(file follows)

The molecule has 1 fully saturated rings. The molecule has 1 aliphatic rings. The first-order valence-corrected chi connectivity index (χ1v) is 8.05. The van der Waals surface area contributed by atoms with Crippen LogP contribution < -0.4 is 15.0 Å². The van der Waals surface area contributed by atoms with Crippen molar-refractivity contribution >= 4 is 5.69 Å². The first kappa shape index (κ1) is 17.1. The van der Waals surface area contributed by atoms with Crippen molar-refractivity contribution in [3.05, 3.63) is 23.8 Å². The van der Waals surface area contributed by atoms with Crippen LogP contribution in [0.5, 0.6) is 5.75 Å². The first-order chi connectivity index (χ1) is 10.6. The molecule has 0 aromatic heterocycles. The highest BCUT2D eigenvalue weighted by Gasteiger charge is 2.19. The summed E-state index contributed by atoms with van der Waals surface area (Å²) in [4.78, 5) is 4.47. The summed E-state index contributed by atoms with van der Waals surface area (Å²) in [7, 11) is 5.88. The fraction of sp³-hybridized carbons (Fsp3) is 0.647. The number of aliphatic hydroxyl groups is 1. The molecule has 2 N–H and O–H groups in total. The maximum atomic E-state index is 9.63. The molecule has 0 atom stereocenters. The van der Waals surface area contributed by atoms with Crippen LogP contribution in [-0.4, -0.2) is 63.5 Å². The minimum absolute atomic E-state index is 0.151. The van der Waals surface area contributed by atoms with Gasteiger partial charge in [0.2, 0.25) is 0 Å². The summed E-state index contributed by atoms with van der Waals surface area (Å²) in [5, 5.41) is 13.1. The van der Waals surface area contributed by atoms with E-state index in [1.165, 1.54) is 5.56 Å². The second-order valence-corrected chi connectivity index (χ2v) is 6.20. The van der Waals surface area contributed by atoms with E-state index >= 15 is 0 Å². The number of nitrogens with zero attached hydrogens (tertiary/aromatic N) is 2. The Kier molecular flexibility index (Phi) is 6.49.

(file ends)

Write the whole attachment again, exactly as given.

The molecule has 1 fully saturated rings. The molecule has 1 aliphatic rings. The first-order valence-corrected chi connectivity index (χ1v) is 8.05. The van der Waals surface area contributed by atoms with Crippen LogP contribution < -0.4 is 15.0 Å². The van der Waals surface area contributed by atoms with Crippen molar-refractivity contribution >= 4 is 5.69 Å². The first kappa shape index (κ1) is 17.1. The van der Waals surface area contributed by atoms with Crippen molar-refractivity contribution in [3.05, 3.63) is 23.8 Å². The van der Waals surface area contributed by atoms with Crippen LogP contribution in [0.5, 0.6) is 5.75 Å². The first-order chi connectivity index (χ1) is 10.6. The molecule has 0 aromatic heterocycles. The highest BCUT2D eigenvalue weighted by Gasteiger charge is 2.19. The summed E-state index contributed by atoms with van der Waals surface area (Å²) in [4.78, 5) is 4.47. The summed E-state index contributed by atoms with van der Waals surface area (Å²) in [7, 11) is 5.88. The fraction of sp³-hybridized carbons (Fsp3) is 0.647. The number of aliphatic hydroxyl groups is 1. The molecule has 2 N–H and O–H groups in total. The maximum atomic E-state index is 9.63. The molecule has 0 atom stereocenters. The van der Waals surface area contributed by atoms with Crippen LogP contribution in [-0.4, -0.2) is 63.5 Å². The minimum absolute atomic E-state index is 0.151. The van der Waals surface area contributed by atoms with Gasteiger partial charge in [0.2, 0.25) is 0 Å². The summed E-state index contributed by atoms with van der Waals surface area (Å²) in [5, 5.41) is 13.1. The van der Waals surface area contributed by atoms with E-state index in [1.165, 1.54) is 5.56 Å². The second-order valence-corrected chi connectivity index (χ2v) is 6.20. The van der Waals surface area contributed by atoms with E-state index >= 15 is 0 Å². The number of nitrogens with zero attached hydrogens (tertiary/aromatic N) is 2. The Kier molecular flexibility index (Phi) is 6.49.